Google Search artcles published since 2007
 
August 12, 2011--------News Archive

Common Drugs Reduce Postpartum Breast Cancer
Non-steroidal anti-inflammatory drugs, including ibuprofen, have been found to reduce the severity of postpartum breast cancers in animal models.

“Good Fat” Most Prevalent in Thin Children
Study at Joslin Diabetes Center and Children's Hospital Boston finds boosting brown fat levels may combat obesity epidemic.


August 11, 2011--------News Archive

Flame Retardant in California Pregnant Women
California’s strict flammability regulations may have led to levels two times higher for California residents than for people in the rest of the country.

Paper Money Worldwide Contains Bisphenol A
Research results also found that the most likely source of the BPA in the currency is the thermal paper used in cash register receipts.


August 10, 2011--------News Archive

Clues to How Hearts, Intestines and Key Organs Form
A newly-identified protein may hold the key to keeping appetite and blood sugar in check, according to a study by York University researchers.

Human Cells Engineered To Act As Sphincter Muscles
Researchers have built the first functional anal sphincters in the laboratory, suggesting a potential future treatment for incontinence.


August 9, 2011--------News Archive

What Is Your Child's Allergy Risk?
In a first of its kind study, babies followed from birth to 4 years were found to have less allergy and asthma attacks when their moms were exposed to allergens.

Teaching Pediatricians When and How to Toilet Train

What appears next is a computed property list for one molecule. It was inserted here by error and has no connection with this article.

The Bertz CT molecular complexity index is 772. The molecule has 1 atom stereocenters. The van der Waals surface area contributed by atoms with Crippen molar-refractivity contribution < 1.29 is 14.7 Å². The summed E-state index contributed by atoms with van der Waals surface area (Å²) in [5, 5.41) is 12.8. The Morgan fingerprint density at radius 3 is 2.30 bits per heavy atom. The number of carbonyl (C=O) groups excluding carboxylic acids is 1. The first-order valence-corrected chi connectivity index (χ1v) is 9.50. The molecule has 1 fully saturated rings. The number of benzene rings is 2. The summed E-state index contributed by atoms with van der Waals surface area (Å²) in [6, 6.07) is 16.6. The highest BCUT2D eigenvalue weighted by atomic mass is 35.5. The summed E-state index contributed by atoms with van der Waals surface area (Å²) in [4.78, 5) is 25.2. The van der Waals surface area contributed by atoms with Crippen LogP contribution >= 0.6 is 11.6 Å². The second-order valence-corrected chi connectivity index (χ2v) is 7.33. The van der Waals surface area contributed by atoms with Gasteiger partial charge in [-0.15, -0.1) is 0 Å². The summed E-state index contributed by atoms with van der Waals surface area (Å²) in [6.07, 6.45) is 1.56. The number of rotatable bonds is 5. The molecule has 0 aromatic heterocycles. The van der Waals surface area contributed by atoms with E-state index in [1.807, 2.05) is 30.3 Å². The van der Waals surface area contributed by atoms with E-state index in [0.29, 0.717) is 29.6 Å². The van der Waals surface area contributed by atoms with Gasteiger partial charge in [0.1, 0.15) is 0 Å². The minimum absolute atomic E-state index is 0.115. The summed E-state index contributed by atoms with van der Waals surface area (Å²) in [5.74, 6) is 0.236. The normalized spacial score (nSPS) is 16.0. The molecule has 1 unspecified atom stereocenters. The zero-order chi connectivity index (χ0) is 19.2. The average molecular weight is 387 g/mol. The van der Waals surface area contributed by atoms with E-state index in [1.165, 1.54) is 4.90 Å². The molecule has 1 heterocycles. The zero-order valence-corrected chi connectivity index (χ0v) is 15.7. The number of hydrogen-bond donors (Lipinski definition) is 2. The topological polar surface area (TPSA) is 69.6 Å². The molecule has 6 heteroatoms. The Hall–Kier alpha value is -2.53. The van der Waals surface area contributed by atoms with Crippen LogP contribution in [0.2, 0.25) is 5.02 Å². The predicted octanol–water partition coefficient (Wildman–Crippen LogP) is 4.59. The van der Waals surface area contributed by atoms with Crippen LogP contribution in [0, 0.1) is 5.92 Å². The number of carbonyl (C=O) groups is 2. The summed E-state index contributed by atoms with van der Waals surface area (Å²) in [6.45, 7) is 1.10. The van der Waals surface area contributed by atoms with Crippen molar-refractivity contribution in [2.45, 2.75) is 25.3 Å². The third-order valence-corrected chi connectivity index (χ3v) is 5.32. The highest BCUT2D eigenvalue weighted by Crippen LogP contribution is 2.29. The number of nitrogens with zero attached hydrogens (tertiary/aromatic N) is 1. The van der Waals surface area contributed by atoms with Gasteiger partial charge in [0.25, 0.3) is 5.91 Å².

Potty training beginning at 18 months seems to be about average.


August 8, 2011--------News Archive

Why Women Suffer More Autoimmune Disease
The reason why diseases such as lupus, multiple sclerosis and rheumatoid arthritis strike women more frequently than men.

Potential New Eye Tumor Treatment Discovered
Mistakes in some microRNAs help cells lacking tumor-suppressing Rb protein to proliferate into retinoblastoma.

Amniotic Fluid Can Monitor Earlier Fetal Development
New technology help determine fetal health earlier.

WHO Child Growth Charts


The antibody IgE, linked to allergies and asthma, was lower in babies exposed when mom was pregnant.

Prenatal pet exposure, a mother's delivery mode and race are influential factors in a child's risk of developing allergies by age 2, according to a Henry Ford Hospital study.

In a study believed to be the first of its kind, Henry Ford researchers found that babies who have indoor prenatal pet exposure have a pattern of lower levels of the antibody Immunoglobulin E, or IgE, between birth and age 2. IgE is linked to the development of allergies and asthma.